As much as I enjoyed my first hour with Astro's Playroom, the real standout was the DualSense controller. In terms of overall design and feel, this is the most dramatic alteration to the tried and true PlayStation controller design we've seen since the introduction of the DualShock back on the PS1. The core concept is still the same — both analog sticks are still parallel to each other at the bottom with a D-pad and face buttons on the far sides — but the shape of the hand grips and color scheme is drastically different.
From what I can tell so far, it's more ergonomic to hold and less rounded where your palms rest. It takes some getting used to after using the previously rounded hand grips for over two decades, but I think I like it a lot overall.
But the reasons why it could be a huge step forward for controllers in general are the adaptive triggers and precise haptics. When you're just playing normally or not in a game, the L2 and R2 triggers press up and down normally and very easily. But then depending on what you're doing in the game, developers can customize how much resistance the triggers have. For example, in one portion of Cooling Springs Astro can transform into a spring-loaded Jack-in-the-Box style robot. To move you have to tilt and aim the controller, pull down hard on the trigger until you feel it fully "loaded" to charge the robot's spring, then let go to launch him. Because of the haptic feedback and resistance on the triggers adapting to the situation, it's incredibly immersive.
Another great example is when you walk across different types of surfaces. One portion of the level lets you walk across glass that can be destroyed by jumping then hovering with Astro's jet boots. When hovering it shoots down lasers that can shatter glass. So if you walk across the glass, then go back to a wooden or metal platform, the controller feels different depending on the surface. It's truly wild to say the least. I could close my eyes and identify where I was in the level just based on how it felt in my hands.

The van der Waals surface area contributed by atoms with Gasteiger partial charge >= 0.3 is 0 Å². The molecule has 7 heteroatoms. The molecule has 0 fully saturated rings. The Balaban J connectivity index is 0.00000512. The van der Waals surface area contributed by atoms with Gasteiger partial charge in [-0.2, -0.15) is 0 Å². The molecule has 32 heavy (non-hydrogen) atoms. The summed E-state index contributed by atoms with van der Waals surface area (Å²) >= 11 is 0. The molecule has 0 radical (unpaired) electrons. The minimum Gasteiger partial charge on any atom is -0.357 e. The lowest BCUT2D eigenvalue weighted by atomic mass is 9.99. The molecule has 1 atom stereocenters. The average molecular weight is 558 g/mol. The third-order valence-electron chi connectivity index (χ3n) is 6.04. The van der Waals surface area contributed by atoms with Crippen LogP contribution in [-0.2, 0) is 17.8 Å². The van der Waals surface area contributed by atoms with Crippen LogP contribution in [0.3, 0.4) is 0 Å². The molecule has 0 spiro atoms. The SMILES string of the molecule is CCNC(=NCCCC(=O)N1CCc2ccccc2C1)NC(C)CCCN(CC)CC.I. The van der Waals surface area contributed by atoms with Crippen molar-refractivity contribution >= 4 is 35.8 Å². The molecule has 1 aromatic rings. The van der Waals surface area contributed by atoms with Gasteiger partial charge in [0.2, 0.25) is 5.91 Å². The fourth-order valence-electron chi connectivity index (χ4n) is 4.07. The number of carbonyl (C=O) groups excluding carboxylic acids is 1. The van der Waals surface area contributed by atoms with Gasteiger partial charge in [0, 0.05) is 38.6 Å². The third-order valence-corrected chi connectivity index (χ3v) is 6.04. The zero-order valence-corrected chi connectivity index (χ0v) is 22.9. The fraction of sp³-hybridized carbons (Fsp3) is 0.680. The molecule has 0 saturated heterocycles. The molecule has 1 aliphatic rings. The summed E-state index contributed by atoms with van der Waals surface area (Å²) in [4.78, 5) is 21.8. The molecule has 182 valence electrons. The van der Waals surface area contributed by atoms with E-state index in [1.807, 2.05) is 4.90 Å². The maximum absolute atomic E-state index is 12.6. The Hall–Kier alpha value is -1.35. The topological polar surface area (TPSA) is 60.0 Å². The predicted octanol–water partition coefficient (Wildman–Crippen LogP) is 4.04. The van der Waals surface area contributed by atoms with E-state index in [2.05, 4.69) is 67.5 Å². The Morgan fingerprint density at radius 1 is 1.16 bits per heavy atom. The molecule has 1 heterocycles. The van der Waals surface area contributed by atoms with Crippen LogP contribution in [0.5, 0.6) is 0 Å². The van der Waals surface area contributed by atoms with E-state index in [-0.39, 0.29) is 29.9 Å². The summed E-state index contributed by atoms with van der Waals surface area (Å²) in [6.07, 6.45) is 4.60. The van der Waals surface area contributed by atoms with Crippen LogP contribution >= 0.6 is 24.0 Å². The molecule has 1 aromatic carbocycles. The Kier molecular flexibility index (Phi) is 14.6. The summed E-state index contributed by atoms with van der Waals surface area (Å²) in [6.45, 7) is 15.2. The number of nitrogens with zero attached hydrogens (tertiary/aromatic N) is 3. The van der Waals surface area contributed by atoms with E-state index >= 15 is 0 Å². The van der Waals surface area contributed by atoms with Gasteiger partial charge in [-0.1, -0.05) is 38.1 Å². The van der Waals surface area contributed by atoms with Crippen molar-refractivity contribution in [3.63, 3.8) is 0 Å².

Franchise potential for Astro and his buddies
Anyone that played Astro Bot on PSVR can back me up in my assessment that he's the best original PlayStation mascot-style character in recent memory. In a land of realism-focused open world third-person action adventure exclusives (Uncharted, God of War, Horizon: Zero Dawn, Spider-Man, and so on) Astro is a breath of fresh air. He's got the light-hearted and airy quality of Ratchet & Clank or Jak & Daxter with an iconic and impossibly cute style. In short, it seems like the kind of mascot that could have rivaled Mario and Sonic in the 90s and he straddles the line between modern and retro in a way that perfectly calls out to the current gaming generation.
One of my favorite things about Astro as a character is that he has a ton of personality, a lot like Crash and Sonic. If you stop playing for a few seconds he'll turn to wave at you, plop down and start playing his PS Vita, or sometimes even slap on a PSVR headset to look around inside a virtual world. Not only is the game itself a celebration of the brand's legacy, but Astro is the embodiment of PlayStation's nostalgia and promise.
In fact, Astro's Playroom as a concept is arguably just one highly-concentrated dose of PlayStation nostalgia. The entire premise of the game is that you're exploring all of these various worlds designed around "parts" of the PS5 itself. Such as, for example, the "cooling" system inside the hardware — aka Cooling Springs.
I'd really love to see Astro used more by PlayStation not only as a debut for its new hardware that shows off the new tech and gimmicks, but as a true mascot in marketing materials that gets a new game every few years.
Astro already is what Sony wanted Knack to eventually be and I'm not sure if they even realize what they have on their hands here.